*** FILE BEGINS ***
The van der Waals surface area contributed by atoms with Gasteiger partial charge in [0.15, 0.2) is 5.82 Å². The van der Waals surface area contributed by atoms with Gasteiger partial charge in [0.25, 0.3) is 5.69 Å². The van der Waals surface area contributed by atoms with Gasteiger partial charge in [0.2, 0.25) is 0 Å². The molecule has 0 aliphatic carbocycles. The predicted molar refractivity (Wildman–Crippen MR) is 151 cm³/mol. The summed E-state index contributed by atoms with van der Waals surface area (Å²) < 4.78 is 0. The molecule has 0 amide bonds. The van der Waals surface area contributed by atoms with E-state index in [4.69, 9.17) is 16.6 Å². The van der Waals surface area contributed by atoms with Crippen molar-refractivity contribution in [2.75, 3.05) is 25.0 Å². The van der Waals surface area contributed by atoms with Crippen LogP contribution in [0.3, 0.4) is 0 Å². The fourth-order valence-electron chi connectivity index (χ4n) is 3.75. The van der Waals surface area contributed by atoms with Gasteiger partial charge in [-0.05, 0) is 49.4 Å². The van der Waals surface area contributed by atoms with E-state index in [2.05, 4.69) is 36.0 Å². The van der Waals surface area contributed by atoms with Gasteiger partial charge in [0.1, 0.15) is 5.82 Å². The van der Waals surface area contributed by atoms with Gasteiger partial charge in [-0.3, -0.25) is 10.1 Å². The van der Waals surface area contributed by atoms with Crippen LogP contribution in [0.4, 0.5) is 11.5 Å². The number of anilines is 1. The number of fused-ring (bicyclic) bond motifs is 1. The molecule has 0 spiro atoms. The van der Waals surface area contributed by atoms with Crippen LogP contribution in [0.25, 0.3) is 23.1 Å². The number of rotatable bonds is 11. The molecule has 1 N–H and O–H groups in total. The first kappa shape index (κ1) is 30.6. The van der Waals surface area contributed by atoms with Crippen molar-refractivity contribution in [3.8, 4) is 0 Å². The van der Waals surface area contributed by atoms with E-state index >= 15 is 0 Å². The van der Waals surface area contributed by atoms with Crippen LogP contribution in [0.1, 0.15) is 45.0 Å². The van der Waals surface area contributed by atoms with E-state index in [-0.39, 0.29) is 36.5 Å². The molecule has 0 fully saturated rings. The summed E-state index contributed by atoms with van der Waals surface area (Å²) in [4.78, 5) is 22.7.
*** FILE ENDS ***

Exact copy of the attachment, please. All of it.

The van der Waals surface area contributed by atoms with Gasteiger partial charge in [0.15, 0.2) is 5.82 Å². The van der Waals surface area contributed by atoms with Gasteiger partial charge in [0.25, 0.3) is 5.69 Å². The van der Waals surface area contributed by atoms with Gasteiger partial charge in [0.2, 0.25) is 0 Å². The molecule has 0 aliphatic carbocycles. The predicted molar refractivity (Wildman–Crippen MR) is 151 cm³/mol. The summed E-state index contributed by atoms with van der Waals surface area (Å²) < 4.78 is 0. The molecule has 0 amide bonds. The van der Waals surface area contributed by atoms with E-state index in [4.69, 9.17) is 16.6 Å². The van der Waals surface area contributed by atoms with Crippen molar-refractivity contribution in [2.75, 3.05) is 25.0 Å². The van der Waals surface area contributed by atoms with Crippen LogP contribution in [0.3, 0.4) is 0 Å². The fourth-order valence-electron chi connectivity index (χ4n) is 3.75. The van der Waals surface area contributed by atoms with Gasteiger partial charge in [-0.05, 0) is 49.4 Å². The van der Waals surface area contributed by atoms with E-state index in [2.05, 4.69) is 36.0 Å². The van der Waals surface area contributed by atoms with Gasteiger partial charge in [0.1, 0.15) is 5.82 Å². The van der Waals surface area contributed by atoms with Gasteiger partial charge in [-0.3, -0.25) is 10.1 Å². The van der Waals surface area contributed by atoms with Crippen LogP contribution in [0.4, 0.5) is 11.5 Å². The number of anilines is 1. The number of fused-ring (bicyclic) bond motifs is 1. The molecule has 0 spiro atoms. The van der Waals surface area contributed by atoms with Crippen LogP contribution in [0.25, 0.3) is 23.1 Å². The number of rotatable bonds is 11. The molecule has 1 N–H and O–H groups in total. The first kappa shape index (κ1) is 30.6. The van der Waals surface area contributed by atoms with Crippen molar-refractivity contribution in [3.8, 4) is 0 Å². The van der Waals surface area contributed by atoms with E-state index >= 15 is 0 Å². The van der Waals surface area contributed by atoms with Crippen LogP contribution in [0.1, 0.15) is 45.0 Å². The van der Waals surface area contributed by atoms with E-state index in [-0.39, 0.29) is 36.5 Å². The molecule has 0 fully saturated rings. The summed E-state index contributed by atoms with van der Waals surface area (Å²) in [4.78, 5) is 22.7.